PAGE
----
Behind the mine: Ana tells you what you need to know about the real beneficiaries of extractive projects

Meet Ana. Ana lives in a local community and will show you various ways to remove the veil concealing valuable information and to strengthen defense of territory and human rights against extractive projects.

#DetrásDeLaMina is a project intended to provide tools for strategic research and effective access to information, to build oversight and advocacy capacities, and above all, to design strategies for the defense of communities affected or potentially affected by extractive industries.

Having relevant information on extractive projects and their real beneficiaries supports communities’ exercise of the right to know, and to be able to have an active role in decisions that can impact their well-being, quality of life and the environment.

Information on extractive industry investment projects is especially relevant considering that the companies that produce and supply ore and minerals are frequently responsible for human rights abuses and violations which affect the most vulnerable segments of the population more profoundly: women, indigenous communities, and people living in marginalized areas. In recent years, a number of international organizations have expressed their concern over the rise in human rights violations in Mexico relating to planning and construction of infrastructure, energy and development projects, which often violate the human right to a healthy environment, to water, to access to information, as well as other rights of local and indigenous communities.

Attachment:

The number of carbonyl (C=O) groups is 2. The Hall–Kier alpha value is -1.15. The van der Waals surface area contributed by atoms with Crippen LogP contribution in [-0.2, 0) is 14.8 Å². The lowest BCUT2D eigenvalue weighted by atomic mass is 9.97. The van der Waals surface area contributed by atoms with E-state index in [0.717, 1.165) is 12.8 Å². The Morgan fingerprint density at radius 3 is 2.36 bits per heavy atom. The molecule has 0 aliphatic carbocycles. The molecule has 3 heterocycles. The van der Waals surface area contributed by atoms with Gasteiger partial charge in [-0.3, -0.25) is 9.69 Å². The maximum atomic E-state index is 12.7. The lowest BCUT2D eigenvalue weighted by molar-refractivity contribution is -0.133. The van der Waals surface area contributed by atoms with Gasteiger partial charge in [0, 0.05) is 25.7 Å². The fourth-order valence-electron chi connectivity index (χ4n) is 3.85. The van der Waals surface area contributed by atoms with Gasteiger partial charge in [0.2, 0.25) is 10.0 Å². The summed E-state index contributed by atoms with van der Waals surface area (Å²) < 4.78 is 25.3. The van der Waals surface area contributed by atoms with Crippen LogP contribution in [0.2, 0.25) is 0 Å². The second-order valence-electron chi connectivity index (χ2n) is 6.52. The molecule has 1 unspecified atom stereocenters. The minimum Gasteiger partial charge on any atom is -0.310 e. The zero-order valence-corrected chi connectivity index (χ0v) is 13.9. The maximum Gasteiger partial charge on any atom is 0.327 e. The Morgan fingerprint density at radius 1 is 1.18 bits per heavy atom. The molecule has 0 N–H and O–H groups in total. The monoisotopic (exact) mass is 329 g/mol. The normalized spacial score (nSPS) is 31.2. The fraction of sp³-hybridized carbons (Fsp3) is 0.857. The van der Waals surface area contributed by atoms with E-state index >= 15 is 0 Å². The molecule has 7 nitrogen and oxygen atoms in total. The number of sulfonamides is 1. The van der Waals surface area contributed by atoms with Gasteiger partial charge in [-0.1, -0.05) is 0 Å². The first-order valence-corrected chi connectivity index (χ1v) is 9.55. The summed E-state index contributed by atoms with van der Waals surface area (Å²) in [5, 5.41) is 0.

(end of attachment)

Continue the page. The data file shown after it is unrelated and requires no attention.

The material developed strengthens the work of defending territory and human rights and corrects some of the shortcomings and debts that States have today, in order to break down the inequalities of power, including “privileged” information, and the corporate capture of the State. That is why it is aimed at people and communities involved in grass-roots organizational processes, defenders who assist them, and members of civil society interested in these issues.

To prepare this material, we worked with a creative team that included people living in communities that are currently affected by an extractive project, and who could see themselves reflected in it. It is written in an accessible and useful language so that these communities can learn to use it and share it with other communities, groups and organizations, it stresses the mainstreaming of gender perspectives and the building of awareness of how women are affected differently by these extractive projects.

Available materials:

Video: #DetrásDeLaMina. How to learn who the real beneficiaries of an extractive project are. Use in Latin America.
Booklet: A community tool for knowing who is behind a mining project. Use in Latin America.
Infographic: How to prepare an Information Access Application (in Mexico).
Infographic: Power mapping. Use in Latin America.